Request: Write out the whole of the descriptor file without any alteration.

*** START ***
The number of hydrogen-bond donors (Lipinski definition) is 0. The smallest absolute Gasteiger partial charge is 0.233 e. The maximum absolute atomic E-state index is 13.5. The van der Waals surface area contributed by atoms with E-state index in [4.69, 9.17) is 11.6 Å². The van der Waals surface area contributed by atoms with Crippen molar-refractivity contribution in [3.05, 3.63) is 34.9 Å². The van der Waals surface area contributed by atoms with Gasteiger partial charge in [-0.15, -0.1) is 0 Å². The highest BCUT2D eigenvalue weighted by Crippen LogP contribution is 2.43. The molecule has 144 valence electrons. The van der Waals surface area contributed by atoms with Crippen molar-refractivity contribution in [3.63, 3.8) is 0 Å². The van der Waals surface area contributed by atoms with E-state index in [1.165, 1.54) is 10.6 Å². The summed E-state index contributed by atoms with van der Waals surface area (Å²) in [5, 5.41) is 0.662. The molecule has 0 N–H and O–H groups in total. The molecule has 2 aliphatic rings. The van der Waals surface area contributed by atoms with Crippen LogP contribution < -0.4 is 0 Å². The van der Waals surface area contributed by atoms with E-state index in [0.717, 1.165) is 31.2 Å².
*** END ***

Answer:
The number of hydrogen-bond donors (Lipinski definition) is 0. The smallest absolute Gasteiger partial charge is 0.233 e. The maximum absolute atomic E-state index is 13.5. The van der Waals surface area contributed by atoms with E-state index in [4.69, 9.17) is 11.6 Å². The van der Waals surface area contributed by atoms with Crippen molar-refractivity contribution in [3.05, 3.63) is 34.9 Å². The van der Waals surface area contributed by atoms with Gasteiger partial charge in [-0.15, -0.1) is 0 Å². The highest BCUT2D eigenvalue weighted by Crippen LogP contribution is 2.43. The molecule has 144 valence electrons. The van der Waals surface area contributed by atoms with Crippen molar-refractivity contribution in [3.63, 3.8) is 0 Å². The van der Waals surface area contributed by atoms with E-state index in [1.165, 1.54) is 10.6 Å². The summed E-state index contributed by atoms with van der Waals surface area (Å²) in [5, 5.41) is 0.662. The molecule has 0 N–H and O–H groups in total. The molecule has 2 aliphatic rings. The van der Waals surface area contributed by atoms with Crippen LogP contribution < -0.4 is 0 Å². The van der Waals surface area contributed by atoms with E-state index in [0.717, 1.165) is 31.2 Å².